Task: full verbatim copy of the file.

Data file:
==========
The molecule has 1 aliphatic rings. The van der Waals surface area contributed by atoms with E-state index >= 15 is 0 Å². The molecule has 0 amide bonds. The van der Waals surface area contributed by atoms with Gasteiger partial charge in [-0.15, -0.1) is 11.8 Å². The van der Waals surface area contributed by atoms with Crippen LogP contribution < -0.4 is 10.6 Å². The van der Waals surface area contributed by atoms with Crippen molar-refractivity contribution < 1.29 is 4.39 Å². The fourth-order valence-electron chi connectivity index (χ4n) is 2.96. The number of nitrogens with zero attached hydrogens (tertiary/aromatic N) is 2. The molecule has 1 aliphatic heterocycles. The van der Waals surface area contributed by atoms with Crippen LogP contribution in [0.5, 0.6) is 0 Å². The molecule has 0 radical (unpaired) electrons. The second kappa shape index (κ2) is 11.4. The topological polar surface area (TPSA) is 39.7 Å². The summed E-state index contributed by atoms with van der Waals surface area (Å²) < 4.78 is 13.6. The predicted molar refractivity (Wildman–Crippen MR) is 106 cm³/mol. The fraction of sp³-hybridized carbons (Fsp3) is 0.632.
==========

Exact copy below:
The molecule has 1 aliphatic rings. The van der Waals surface area contributed by atoms with E-state index >= 15 is 0 Å². The molecule has 0 amide bonds. The van der Waals surface area contributed by atoms with Gasteiger partial charge in [-0.15, -0.1) is 11.8 Å². The van der Waals surface area contributed by atoms with Crippen LogP contribution < -0.4 is 10.6 Å². The van der Waals surface area contributed by atoms with Crippen molar-refractivity contribution < 1.29 is 4.39 Å². The fourth-order valence-electron chi connectivity index (χ4n) is 2.96. The number of nitrogens with zero attached hydrogens (tertiary/aromatic N) is 2. The molecule has 1 aliphatic heterocycles. The van der Waals surface area contributed by atoms with Crippen LogP contribution in [0.5, 0.6) is 0 Å². The molecule has 0 radical (unpaired) electrons. The second kappa shape index (κ2) is 11.4. The topological polar surface area (TPSA) is 39.7 Å². The summed E-state index contributed by atoms with van der Waals surface area (Å²) < 4.78 is 13.6. The predicted molar refractivity (Wildman–Crippen MR) is 106 cm³/mol. The fraction of sp³-hybridized carbons (Fsp3) is 0.632.